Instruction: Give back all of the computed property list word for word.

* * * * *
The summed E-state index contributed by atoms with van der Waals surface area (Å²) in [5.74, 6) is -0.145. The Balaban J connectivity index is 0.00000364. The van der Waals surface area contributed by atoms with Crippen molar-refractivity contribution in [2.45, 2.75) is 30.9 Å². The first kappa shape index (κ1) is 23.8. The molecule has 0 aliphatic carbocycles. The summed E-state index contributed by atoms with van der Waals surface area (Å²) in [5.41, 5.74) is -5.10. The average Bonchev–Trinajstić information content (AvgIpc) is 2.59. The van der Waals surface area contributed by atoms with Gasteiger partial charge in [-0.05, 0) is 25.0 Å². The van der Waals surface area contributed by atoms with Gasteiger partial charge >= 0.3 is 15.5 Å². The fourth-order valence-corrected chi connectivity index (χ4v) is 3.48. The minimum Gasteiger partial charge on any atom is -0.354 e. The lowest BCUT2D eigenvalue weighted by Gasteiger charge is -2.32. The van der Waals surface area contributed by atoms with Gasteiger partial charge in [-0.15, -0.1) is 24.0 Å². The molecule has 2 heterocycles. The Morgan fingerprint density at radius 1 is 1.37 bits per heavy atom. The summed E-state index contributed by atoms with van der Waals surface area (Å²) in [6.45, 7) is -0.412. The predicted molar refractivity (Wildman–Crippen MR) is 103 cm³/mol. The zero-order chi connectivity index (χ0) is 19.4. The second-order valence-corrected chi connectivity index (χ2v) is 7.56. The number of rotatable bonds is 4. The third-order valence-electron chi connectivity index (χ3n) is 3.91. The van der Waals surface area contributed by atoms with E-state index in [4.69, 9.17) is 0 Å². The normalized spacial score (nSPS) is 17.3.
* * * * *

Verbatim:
The summed E-state index contributed by atoms with van der Waals surface area (Å²) in [5.74, 6) is -0.145. The Balaban J connectivity index is 0.00000364. The van der Waals surface area contributed by atoms with Crippen molar-refractivity contribution in [2.45, 2.75) is 30.9 Å². The first kappa shape index (κ1) is 23.8. The molecule has 0 aliphatic carbocycles. The summed E-state index contributed by atoms with van der Waals surface area (Å²) in [5.41, 5.74) is -5.10. The average Bonchev–Trinajstić information content (AvgIpc) is 2.59. The van der Waals surface area contributed by atoms with Gasteiger partial charge in [-0.05, 0) is 25.0 Å². The van der Waals surface area contributed by atoms with Gasteiger partial charge >= 0.3 is 15.5 Å². The fourth-order valence-corrected chi connectivity index (χ4v) is 3.48. The minimum Gasteiger partial charge on any atom is -0.354 e. The lowest BCUT2D eigenvalue weighted by Gasteiger charge is -2.32. The van der Waals surface area contributed by atoms with Gasteiger partial charge in [-0.15, -0.1) is 24.0 Å². The molecule has 2 heterocycles. The Morgan fingerprint density at radius 1 is 1.37 bits per heavy atom. The summed E-state index contributed by atoms with van der Waals surface area (Å²) in [6.45, 7) is -0.412. The predicted molar refractivity (Wildman–Crippen MR) is 103 cm³/mol. The zero-order chi connectivity index (χ0) is 19.4. The second-order valence-corrected chi connectivity index (χ2v) is 7.56. The number of rotatable bonds is 4. The third-order valence-electron chi connectivity index (χ3n) is 3.91. The van der Waals surface area contributed by atoms with E-state index in [4.69, 9.17) is 0 Å². The normalized spacial score (nSPS) is 17.3.